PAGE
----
In a final push last week, Sheikh Mohammed bin Zayed al-Nahyan, president of the United Arab Emirates and also chair of Adnoc, was asked to sweeten the offer by just €2 a share — equivalent to 3 per cent. He agreed.

While the deal with German chemical group Covestro isn’t finalised yet, negotiations could be wrapped up soon, one person familiar with the talks said.

If it does go through, Adnoc’s bid for Covestro is set to break a few records: it would be the largest takeover in Europe this year, the largest cash-deal in the chemical industry and the first big takeover of a Dax 40 company by a Gulf state.

But the hold-up over the deal hasn’t just been over the price. Adnoc has spent months reassuring the German company.

“Sometimes these things just have to be digested by both sides,” said one person familiar with the talks. “You need to reach the right trust level and if you rush it, then you might never get there.”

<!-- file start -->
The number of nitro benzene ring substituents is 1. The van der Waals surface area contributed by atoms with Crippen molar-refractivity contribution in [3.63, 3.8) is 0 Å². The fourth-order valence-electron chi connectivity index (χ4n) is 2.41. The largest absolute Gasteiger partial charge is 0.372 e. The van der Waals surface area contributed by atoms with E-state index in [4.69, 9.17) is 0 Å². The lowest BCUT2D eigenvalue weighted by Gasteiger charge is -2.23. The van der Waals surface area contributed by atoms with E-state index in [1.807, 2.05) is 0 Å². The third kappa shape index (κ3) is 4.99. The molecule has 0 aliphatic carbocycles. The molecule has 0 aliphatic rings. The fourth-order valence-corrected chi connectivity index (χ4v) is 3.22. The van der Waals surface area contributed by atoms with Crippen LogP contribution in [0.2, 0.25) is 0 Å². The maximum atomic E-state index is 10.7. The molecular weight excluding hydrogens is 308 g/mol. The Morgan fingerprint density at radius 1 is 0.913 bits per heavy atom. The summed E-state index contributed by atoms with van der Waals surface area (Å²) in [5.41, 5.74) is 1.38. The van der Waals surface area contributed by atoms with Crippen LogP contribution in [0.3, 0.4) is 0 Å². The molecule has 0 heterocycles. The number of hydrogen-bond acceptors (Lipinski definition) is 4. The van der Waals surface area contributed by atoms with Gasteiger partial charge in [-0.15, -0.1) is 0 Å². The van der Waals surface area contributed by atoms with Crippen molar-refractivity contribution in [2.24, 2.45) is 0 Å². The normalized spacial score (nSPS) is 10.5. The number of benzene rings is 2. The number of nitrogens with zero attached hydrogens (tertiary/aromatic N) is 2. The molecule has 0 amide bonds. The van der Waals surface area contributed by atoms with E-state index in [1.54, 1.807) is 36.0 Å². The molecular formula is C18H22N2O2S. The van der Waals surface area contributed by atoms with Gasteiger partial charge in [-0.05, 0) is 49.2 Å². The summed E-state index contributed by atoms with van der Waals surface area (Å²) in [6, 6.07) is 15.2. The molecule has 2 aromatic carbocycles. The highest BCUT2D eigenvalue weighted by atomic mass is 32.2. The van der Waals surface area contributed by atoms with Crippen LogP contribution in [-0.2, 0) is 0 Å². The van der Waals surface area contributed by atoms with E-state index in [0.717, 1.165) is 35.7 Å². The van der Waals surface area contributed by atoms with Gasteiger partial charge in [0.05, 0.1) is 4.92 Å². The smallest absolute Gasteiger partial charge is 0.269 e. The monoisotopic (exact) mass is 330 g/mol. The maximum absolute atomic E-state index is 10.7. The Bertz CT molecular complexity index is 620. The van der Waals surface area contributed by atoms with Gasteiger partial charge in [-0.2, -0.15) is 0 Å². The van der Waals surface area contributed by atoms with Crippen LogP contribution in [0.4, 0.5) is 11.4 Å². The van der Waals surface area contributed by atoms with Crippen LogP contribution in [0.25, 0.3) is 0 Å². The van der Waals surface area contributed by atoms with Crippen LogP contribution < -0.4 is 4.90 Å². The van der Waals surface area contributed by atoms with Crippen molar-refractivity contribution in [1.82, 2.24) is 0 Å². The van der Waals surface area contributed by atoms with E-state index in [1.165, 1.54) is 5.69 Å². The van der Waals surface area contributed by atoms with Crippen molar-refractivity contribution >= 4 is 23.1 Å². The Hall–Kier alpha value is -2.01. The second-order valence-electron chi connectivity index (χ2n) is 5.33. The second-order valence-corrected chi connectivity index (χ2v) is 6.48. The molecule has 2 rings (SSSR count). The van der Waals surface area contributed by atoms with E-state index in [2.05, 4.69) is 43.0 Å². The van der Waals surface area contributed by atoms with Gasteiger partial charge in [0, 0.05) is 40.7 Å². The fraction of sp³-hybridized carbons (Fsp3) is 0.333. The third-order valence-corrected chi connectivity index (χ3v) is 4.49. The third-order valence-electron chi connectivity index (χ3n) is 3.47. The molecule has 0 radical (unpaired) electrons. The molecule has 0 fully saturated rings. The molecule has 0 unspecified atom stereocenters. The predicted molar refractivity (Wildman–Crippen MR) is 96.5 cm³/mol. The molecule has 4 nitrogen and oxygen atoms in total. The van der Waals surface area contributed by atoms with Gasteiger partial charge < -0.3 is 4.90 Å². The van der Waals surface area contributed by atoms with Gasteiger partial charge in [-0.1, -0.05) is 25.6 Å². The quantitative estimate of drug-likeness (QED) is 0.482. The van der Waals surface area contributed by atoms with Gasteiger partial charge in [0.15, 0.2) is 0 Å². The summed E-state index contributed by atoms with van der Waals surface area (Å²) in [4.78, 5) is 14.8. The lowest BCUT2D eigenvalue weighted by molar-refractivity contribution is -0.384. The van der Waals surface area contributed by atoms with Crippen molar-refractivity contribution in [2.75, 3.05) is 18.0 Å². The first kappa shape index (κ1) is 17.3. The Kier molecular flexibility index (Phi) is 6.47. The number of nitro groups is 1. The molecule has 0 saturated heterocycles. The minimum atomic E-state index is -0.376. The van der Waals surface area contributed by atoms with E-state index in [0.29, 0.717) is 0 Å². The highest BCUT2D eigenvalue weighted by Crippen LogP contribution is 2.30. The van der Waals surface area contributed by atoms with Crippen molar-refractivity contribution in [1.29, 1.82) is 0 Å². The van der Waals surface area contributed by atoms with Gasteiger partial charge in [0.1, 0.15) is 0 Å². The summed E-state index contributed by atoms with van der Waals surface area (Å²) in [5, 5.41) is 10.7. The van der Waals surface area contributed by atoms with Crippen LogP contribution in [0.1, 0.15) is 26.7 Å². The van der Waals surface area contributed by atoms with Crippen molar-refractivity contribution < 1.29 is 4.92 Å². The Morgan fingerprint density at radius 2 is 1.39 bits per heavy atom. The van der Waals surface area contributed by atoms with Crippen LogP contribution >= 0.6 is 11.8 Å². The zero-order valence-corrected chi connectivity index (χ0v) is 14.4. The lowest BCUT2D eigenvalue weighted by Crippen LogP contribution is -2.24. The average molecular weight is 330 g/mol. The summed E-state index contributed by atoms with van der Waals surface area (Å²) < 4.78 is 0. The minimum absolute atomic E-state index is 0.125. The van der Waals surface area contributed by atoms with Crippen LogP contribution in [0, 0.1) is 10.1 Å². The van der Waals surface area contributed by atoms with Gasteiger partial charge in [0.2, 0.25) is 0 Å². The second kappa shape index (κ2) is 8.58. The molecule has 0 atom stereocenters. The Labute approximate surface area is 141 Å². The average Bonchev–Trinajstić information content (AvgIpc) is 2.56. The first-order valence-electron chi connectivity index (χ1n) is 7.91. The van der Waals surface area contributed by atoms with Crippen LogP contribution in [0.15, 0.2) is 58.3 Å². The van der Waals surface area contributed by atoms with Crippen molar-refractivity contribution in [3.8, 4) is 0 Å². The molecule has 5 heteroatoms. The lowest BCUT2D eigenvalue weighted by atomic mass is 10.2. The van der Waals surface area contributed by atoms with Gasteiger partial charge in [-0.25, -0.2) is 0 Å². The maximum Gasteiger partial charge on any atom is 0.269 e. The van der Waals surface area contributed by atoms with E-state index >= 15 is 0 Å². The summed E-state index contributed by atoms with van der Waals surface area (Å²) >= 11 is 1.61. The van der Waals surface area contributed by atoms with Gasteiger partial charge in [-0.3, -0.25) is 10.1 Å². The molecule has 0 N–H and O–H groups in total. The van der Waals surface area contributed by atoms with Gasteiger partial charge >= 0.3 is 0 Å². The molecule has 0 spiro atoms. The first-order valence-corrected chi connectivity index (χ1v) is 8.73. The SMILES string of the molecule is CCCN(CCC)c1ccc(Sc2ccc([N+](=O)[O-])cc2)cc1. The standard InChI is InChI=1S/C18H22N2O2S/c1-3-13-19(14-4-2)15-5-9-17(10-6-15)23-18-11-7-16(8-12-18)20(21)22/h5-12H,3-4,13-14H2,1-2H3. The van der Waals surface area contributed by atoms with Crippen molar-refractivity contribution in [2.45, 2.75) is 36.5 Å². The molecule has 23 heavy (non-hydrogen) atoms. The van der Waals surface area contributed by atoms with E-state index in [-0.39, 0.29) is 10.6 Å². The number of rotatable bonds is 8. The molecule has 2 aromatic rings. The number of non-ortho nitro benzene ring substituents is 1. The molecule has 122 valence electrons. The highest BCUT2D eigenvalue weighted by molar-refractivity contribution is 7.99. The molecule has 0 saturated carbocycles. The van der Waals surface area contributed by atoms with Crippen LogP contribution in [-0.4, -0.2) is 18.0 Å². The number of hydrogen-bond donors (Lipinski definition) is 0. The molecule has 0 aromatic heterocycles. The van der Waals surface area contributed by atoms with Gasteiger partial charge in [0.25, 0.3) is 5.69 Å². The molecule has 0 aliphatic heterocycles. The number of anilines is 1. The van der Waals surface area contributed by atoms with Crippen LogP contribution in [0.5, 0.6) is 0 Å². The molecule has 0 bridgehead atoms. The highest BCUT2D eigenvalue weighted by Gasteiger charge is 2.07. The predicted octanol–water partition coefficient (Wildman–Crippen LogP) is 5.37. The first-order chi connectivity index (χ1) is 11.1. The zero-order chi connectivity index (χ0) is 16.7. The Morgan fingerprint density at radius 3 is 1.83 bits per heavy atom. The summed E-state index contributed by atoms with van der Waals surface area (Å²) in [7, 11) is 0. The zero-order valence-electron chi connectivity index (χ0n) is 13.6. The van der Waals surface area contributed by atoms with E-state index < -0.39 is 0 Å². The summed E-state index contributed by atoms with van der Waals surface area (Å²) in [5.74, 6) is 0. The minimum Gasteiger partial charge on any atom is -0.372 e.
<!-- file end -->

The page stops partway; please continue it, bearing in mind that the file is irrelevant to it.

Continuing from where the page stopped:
The bid for Covestro is just one piece of a much bigger strategy Adnoc has set in motion. Through a $150bn plan, the company is in the process of trying to transform itself from a traditional state-owned oil group into an international energy giant.

Adnoc has already completed a number of smaller deals, including a stake in the first phase of the US liquefied natural gas developer NextDecade’s Rio Grande project.

The company has amassed a nearly 50-strong team of dealmakers that insiders have described as similar to an “internal investment bank”.

Now that it appears like Adnoc’s mini-Wall Street is in full swing, DD’s already wondering who its next target might be.

HPS plots next move armed with $21bn private credit fund

Top executives at HPS Investment Partners have, for the past year, been debating its future.

With $114bn under management, it’s no longer a medium-sized player in the industry, and insiders have debated transforming the business.